Tuesday, February 7, 2012

PEEPING TOM (Michael Powell, 1960, UK)

Mark is subsumed by his monochrome pathology as his bright eyes becomes grim lenses, the convolutions of his confused brain tangled celluloid that captures the dying of the light as focus is pulled towards infinite darkness. He is a damaged child in a man’s body, victim of his father’s cruel psychological experiments to understand fear by causing it, to extract this noxious ether from Mark which traps the boy forever in this flammable element. 

Suffering from Scoptophilia, Mark is a photographer by hobby and 1st Assistant Camera by profession: he sees the world only through an objective lens and experiences relationships through the purring revolutions of a projector. He is distanced from reality by a morally reduced aperture, and murders women while filming them, which yields his zealous sadistic pleasure…but the light always fades too quickly. Director Michael Powell has ingeniously crafted a vicious thriller whose elements precede both Hitchcock’s PSYCHO and Antonioni’s BLOWUP, while PEEPING TOM unjustly remains relegated to cult status.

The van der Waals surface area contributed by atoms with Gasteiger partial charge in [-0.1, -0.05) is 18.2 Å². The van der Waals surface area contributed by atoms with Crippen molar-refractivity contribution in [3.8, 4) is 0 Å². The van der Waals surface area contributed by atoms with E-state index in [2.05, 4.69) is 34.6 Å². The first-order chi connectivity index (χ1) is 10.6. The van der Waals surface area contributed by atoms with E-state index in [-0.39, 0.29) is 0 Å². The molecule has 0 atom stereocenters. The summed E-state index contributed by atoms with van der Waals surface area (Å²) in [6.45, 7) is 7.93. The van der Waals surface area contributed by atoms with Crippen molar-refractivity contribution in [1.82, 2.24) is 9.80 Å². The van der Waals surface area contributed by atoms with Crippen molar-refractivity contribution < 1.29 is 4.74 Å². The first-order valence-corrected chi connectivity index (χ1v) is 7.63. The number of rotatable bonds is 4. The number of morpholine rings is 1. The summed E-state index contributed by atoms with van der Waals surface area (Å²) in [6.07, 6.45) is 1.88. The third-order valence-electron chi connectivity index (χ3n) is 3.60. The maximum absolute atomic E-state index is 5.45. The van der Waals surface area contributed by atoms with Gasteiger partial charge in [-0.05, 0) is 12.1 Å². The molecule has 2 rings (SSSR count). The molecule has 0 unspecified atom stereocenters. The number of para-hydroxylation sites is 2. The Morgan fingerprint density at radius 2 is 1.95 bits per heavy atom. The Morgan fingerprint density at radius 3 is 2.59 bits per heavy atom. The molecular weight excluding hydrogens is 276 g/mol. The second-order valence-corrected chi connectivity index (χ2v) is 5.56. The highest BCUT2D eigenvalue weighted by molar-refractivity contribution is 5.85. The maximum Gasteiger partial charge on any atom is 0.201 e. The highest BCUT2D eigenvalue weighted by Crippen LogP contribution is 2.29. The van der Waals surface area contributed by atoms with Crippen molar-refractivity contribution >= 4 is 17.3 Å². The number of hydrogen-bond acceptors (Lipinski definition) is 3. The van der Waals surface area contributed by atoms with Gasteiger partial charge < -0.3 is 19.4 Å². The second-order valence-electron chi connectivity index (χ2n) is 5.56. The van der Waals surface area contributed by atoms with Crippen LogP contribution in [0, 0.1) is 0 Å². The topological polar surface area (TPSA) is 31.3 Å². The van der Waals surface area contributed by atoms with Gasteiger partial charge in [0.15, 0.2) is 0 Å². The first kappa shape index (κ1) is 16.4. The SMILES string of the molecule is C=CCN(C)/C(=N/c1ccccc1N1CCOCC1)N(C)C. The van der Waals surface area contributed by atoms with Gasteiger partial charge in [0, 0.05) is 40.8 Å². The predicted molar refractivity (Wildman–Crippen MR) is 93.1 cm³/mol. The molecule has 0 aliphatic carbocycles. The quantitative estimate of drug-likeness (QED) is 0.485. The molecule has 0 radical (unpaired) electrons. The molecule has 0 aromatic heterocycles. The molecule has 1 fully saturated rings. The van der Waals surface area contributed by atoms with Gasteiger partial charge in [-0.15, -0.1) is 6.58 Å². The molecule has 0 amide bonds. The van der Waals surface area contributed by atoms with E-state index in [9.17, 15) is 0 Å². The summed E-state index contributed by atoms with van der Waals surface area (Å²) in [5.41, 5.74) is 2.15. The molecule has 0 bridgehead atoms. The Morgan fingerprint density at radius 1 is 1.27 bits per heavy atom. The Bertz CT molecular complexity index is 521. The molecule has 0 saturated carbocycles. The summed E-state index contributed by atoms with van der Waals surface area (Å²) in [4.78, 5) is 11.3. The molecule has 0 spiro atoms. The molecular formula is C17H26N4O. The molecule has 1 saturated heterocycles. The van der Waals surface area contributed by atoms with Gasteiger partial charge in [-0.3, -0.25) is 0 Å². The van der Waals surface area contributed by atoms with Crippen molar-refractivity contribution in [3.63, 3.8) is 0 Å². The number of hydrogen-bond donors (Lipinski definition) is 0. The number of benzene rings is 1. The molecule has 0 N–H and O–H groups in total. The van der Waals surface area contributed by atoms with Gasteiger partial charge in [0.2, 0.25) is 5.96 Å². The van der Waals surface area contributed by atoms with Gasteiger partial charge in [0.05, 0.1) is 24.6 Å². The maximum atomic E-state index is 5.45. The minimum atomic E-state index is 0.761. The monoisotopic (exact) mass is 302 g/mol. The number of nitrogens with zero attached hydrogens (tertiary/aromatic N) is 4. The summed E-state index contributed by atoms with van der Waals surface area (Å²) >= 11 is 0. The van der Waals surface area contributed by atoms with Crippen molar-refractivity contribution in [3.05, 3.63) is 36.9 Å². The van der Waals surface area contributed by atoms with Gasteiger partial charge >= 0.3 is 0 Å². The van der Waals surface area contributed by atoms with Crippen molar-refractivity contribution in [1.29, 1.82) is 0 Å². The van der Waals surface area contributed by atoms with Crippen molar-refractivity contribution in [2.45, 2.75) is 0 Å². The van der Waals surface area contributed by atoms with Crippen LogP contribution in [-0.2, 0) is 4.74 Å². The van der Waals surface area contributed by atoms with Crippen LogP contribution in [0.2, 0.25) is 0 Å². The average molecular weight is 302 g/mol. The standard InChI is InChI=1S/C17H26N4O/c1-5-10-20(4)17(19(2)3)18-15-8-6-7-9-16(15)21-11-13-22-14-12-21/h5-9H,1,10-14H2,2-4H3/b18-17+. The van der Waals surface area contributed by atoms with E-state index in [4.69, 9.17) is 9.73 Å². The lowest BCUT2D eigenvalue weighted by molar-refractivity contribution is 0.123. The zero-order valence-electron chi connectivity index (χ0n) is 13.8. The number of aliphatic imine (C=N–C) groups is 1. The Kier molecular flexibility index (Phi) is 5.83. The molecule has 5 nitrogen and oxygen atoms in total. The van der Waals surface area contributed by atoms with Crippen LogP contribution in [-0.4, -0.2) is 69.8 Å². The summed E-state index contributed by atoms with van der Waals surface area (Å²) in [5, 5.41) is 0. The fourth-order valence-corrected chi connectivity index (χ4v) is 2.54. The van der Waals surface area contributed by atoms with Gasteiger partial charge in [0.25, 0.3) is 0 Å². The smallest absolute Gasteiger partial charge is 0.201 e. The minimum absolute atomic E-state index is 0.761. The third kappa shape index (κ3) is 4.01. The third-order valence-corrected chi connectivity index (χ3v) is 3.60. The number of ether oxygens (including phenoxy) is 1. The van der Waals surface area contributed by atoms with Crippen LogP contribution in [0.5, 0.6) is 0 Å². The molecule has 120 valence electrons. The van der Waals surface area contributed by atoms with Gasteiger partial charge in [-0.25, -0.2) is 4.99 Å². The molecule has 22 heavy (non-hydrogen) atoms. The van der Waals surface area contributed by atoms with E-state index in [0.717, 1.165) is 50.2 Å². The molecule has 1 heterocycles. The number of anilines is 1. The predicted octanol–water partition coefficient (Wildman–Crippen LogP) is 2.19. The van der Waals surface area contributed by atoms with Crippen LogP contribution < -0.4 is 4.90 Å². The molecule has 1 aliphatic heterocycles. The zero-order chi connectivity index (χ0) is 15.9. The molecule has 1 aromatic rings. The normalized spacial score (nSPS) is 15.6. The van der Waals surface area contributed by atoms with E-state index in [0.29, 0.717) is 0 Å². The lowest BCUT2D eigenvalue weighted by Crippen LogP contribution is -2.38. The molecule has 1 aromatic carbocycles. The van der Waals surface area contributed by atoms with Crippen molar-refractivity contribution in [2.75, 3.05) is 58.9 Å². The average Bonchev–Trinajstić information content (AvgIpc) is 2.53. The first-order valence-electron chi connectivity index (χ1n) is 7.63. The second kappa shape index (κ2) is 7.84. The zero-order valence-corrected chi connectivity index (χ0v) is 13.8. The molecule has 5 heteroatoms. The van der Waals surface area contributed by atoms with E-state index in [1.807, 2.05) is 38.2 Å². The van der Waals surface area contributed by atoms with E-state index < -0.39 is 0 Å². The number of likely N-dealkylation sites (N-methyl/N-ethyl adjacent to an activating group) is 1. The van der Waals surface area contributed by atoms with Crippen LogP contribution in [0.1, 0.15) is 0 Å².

Masterfully written by subverting cultural mores, the narrative concerns the very act of filmmaking…and film viewing: a subtle condemnation of the audience as participant in voyeuristic pleasure. Powell’s expert editing and mise-en-scene reveals Mark’s interior dialogue without the need for exposition: his ghostly shadow cast surreally upon his blank screen, his eyes seen through the spokes of a film reel, or the mimicry of his 24/fps reality all convey his deepening madness in a more terrifying way than the grisly murders. 

The film’s major flaw is actor Carl Boehm’s portrayal of Mark Lewis as too shy and backwards, a man whose humanity is isolated beyond a compassionate relationship with the audience: he is no cruel monster but lost in his own Idios Cosmos. Though a victim of childhood trauma like Norman Bates, there is nothing very likable about Mark Lewis and it’s difficult to believe in his minor romantic interest. Marks’ nightmares haunt him in black and white and this becomes his existence, while the world of color becomes a violent fantasy. 

Final Grade: (B)